Pregnancy is so beautiful on social media. In real life, 3 out of 5 women are afraid to admit the 1st 4 months sucked and I hear the last 2 suck more.
Since I shared the news with my family and friends plus my audience that I am having a baby – I have cut off friends that have questioned everything they think a feminist should be: most of which contradicts the right for any woman to choose at what age they deem fit to be a mother and their right to choice on basic reproductive healthy and issues such as having an abortion. There is a belief among young Kenyan girls that feminism and a stable home (being married happily or having children with your partner) are parallel universes.
Every woman has a right to choose on whether to keep the baby or not. No one says a young feminist should have an abortion or be a single mother to be a ‘real feminist’ but sadly that’s how feminism and strength is seen to most women I’ve talked to lately. “Why are you keeping the baby at 24?” That’s a question I’ve had to not answer countless times.
Well, I cannot stand to hear another friend or woman tell me how my sex life will suck after the baby because the men she’s been with have told her she’s way better in bed than women with children (makes me question why such a topic would come up during sex) or how weight increase during pregnancy is unattractive.
Heck, I cannot stand anymore myopic questions on how I will stand for the rights of women while living with a man. I am more concerned about my health and that of my baby. I am worried I might lose my life creating one. I am always worried. On top of it all – I am worried about a baby I am yet to have.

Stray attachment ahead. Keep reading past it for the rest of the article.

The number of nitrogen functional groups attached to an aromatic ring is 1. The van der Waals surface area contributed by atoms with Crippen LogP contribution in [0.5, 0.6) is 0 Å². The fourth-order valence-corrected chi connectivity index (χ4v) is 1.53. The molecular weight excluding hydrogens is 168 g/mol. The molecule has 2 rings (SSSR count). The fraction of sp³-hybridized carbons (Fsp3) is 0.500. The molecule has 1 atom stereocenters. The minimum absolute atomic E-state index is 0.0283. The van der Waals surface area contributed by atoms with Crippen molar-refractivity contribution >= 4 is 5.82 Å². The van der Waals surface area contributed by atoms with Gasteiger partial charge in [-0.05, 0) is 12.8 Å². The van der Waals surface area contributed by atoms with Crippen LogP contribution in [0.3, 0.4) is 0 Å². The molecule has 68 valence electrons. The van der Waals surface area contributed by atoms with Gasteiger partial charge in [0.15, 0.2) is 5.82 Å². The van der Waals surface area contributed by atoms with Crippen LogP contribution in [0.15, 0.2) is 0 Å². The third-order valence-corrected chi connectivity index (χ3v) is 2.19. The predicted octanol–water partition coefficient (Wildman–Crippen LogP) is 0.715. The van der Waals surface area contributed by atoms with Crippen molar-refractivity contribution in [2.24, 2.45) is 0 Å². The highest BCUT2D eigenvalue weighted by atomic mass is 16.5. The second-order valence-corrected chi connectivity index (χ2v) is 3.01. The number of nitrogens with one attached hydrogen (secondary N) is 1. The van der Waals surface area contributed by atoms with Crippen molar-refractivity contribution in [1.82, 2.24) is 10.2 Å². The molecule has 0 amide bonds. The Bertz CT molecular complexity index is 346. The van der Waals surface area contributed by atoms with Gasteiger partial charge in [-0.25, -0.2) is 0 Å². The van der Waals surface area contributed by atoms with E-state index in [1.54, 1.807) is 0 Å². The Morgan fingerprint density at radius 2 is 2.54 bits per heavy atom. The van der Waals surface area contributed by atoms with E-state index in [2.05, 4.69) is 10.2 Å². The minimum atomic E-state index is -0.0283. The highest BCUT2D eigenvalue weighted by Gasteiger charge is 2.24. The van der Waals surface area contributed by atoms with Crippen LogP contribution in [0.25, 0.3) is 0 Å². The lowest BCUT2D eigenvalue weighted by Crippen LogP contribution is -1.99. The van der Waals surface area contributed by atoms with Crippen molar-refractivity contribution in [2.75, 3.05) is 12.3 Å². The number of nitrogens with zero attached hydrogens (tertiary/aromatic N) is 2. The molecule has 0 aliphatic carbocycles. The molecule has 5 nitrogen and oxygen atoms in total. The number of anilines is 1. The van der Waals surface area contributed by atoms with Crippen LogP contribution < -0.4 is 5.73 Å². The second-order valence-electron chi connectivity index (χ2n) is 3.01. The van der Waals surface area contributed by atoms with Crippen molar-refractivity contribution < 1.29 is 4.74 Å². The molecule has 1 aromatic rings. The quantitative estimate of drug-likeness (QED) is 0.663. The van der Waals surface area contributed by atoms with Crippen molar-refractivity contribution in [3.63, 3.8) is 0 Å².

So, what happens when a feminist gets pregnant?
9 months can seem like an eternity. At least for me it does. I am not the kind of woman that is going around showing people her ultrasound pictures. I do not glare adorably at babies as I build castles in the air. I do not have baby names in mind. I am simply a tired feminist feeling like I am losing myself.
I cannot wait to not be pregnant. At this point, life is just an existence and I am simply existing. I can imagine what the people around me are enduring because they love me and care. I am a walking human flesh that smells good and talks once in a while.
I have lost my humor and sense of excitement. Generally, I am a walking human being counting days waiting eagerly to get a life out of me. I wish I could speed up time. That would be perfect. I am curious to see my child but until then, I am just a tired lazy woman. I used to be energetic and lively. Not anymore.
No one’s support with the pregnancy is good enough for me. Everyone in my life right now either doesn’t love me enough or understand me at all or it’s both for the unlucky ones. I appreciate every support at work but with this pregnancy – no support is enough. At all.
Women go through a lot during pregnancy, the good men do too. I wouldn’t know much about men and pregnancy though. I am not a man but that is what I have been told by men with children.
Pregnancy on movies is amazing. In real life? Sucks!! Honestly sucks. For many women, admitting that they hate being pregnant makes them feel ungrateful or unappreciative to even be able to be a mother, so they either keep quiet about how they feel or get down on themselves as a result which gets them depressed. It is happening. So, I admit…
I have not enjoyed my pregnancy one single bit. In fact, Pregnancy has made me realise how much I am quite the unhappy woman. I do not feel lucky. I feel smouldered. Yet, I still have to prepare for the baby. The preparation is supposed to make me feel better. Apparently. I am supposed to be more excited.